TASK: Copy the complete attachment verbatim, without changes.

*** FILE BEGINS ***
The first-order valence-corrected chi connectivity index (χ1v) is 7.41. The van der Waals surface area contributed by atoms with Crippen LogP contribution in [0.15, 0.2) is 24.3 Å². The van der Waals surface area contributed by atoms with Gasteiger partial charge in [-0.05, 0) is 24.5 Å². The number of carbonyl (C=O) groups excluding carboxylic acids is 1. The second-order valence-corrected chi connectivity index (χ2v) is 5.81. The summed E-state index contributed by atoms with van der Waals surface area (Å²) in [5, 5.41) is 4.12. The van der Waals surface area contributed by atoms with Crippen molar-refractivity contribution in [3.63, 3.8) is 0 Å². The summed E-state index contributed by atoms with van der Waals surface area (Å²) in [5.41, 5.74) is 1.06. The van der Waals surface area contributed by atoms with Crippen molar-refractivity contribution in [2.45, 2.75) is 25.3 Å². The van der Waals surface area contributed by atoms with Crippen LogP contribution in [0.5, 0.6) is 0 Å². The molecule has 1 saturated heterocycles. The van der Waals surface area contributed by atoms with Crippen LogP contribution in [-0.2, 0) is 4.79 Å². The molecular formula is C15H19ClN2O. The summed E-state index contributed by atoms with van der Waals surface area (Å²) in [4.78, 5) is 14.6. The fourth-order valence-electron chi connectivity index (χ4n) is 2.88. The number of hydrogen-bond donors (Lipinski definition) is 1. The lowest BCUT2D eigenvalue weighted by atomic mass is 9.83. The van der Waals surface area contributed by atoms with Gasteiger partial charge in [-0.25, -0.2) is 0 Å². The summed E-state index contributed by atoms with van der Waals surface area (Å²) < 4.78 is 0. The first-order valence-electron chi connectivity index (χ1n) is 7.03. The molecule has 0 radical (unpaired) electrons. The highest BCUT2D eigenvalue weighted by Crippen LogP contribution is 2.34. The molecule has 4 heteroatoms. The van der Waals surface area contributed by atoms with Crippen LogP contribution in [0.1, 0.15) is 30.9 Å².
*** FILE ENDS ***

The first-order valence-corrected chi connectivity index (χ1v) is 7.41. The van der Waals surface area contributed by atoms with Crippen LogP contribution in [0.15, 0.2) is 24.3 Å². The van der Waals surface area contributed by atoms with Gasteiger partial charge in [-0.05, 0) is 24.5 Å². The number of carbonyl (C=O) groups excluding carboxylic acids is 1. The second-order valence-corrected chi connectivity index (χ2v) is 5.81. The summed E-state index contributed by atoms with van der Waals surface area (Å²) in [5, 5.41) is 4.12. The van der Waals surface area contributed by atoms with Crippen molar-refractivity contribution in [3.63, 3.8) is 0 Å². The summed E-state index contributed by atoms with van der Waals surface area (Å²) in [5.41, 5.74) is 1.06. The van der Waals surface area contributed by atoms with Crippen molar-refractivity contribution in [2.45, 2.75) is 25.3 Å². The van der Waals surface area contributed by atoms with Crippen LogP contribution in [0.5, 0.6) is 0 Å². The molecule has 1 saturated heterocycles. The van der Waals surface area contributed by atoms with Crippen LogP contribution in [-0.2, 0) is 4.79 Å². The molecular formula is C15H19ClN2O. The summed E-state index contributed by atoms with van der Waals surface area (Å²) in [4.78, 5) is 14.6. The fourth-order valence-electron chi connectivity index (χ4n) is 2.88. The number of hydrogen-bond donors (Lipinski definition) is 1. The lowest BCUT2D eigenvalue weighted by atomic mass is 9.83. The van der Waals surface area contributed by atoms with Gasteiger partial charge in [-0.25, -0.2) is 0 Å². The summed E-state index contributed by atoms with van der Waals surface area (Å²) < 4.78 is 0. The first-order valence-electron chi connectivity index (χ1n) is 7.03. The molecule has 0 radical (unpaired) electrons. The highest BCUT2D eigenvalue weighted by Crippen LogP contribution is 2.34. The molecule has 4 heteroatoms. The van der Waals surface area contributed by atoms with Crippen LogP contribution in [0.1, 0.15) is 30.9 Å².